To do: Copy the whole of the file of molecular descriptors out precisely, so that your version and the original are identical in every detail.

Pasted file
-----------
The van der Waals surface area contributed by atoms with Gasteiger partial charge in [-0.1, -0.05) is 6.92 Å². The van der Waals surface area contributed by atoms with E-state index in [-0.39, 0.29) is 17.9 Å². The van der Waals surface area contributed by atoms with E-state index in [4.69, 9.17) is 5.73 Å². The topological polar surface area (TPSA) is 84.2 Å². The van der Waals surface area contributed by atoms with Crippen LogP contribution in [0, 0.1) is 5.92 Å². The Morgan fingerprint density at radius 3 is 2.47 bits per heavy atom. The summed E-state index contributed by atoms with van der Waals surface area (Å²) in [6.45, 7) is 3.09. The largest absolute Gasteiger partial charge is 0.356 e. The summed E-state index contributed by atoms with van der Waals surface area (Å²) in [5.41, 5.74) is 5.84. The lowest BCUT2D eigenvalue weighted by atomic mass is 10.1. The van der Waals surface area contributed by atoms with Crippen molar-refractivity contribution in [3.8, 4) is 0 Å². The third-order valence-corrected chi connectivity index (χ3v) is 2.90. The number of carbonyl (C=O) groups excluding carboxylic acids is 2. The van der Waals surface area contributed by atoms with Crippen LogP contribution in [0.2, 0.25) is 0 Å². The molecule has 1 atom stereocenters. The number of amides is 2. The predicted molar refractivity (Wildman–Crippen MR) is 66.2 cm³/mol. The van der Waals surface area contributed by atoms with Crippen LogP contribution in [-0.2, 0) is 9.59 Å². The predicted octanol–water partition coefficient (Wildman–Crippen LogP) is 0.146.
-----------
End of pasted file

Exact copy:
The van der Waals surface area contributed by atoms with Gasteiger partial charge in [-0.1, -0.05) is 6.92 Å². The van der Waals surface area contributed by atoms with E-state index in [-0.39, 0.29) is 17.9 Å². The van der Waals surface area contributed by atoms with E-state index in [4.69, 9.17) is 5.73 Å². The topological polar surface area (TPSA) is 84.2 Å². The van der Waals surface area contributed by atoms with Crippen LogP contribution in [0, 0.1) is 5.92 Å². The Morgan fingerprint density at radius 3 is 2.47 bits per heavy atom. The summed E-state index contributed by atoms with van der Waals surface area (Å²) in [6.45, 7) is 3.09. The largest absolute Gasteiger partial charge is 0.356 e. The summed E-state index contributed by atoms with van der Waals surface area (Å²) in [5.41, 5.74) is 5.84. The lowest BCUT2D eigenvalue weighted by atomic mass is 10.1. The van der Waals surface area contributed by atoms with Crippen molar-refractivity contribution in [3.8, 4) is 0 Å². The third-order valence-corrected chi connectivity index (χ3v) is 2.90. The number of carbonyl (C=O) groups excluding carboxylic acids is 2. The van der Waals surface area contributed by atoms with Crippen LogP contribution in [0.2, 0.25) is 0 Å². The molecule has 1 atom stereocenters. The number of amides is 2. The predicted molar refractivity (Wildman–Crippen MR) is 66.2 cm³/mol. The van der Waals surface area contributed by atoms with Crippen LogP contribution in [-0.2, 0) is 9.59 Å². The predicted octanol–water partition coefficient (Wildman–Crippen LogP) is 0.146.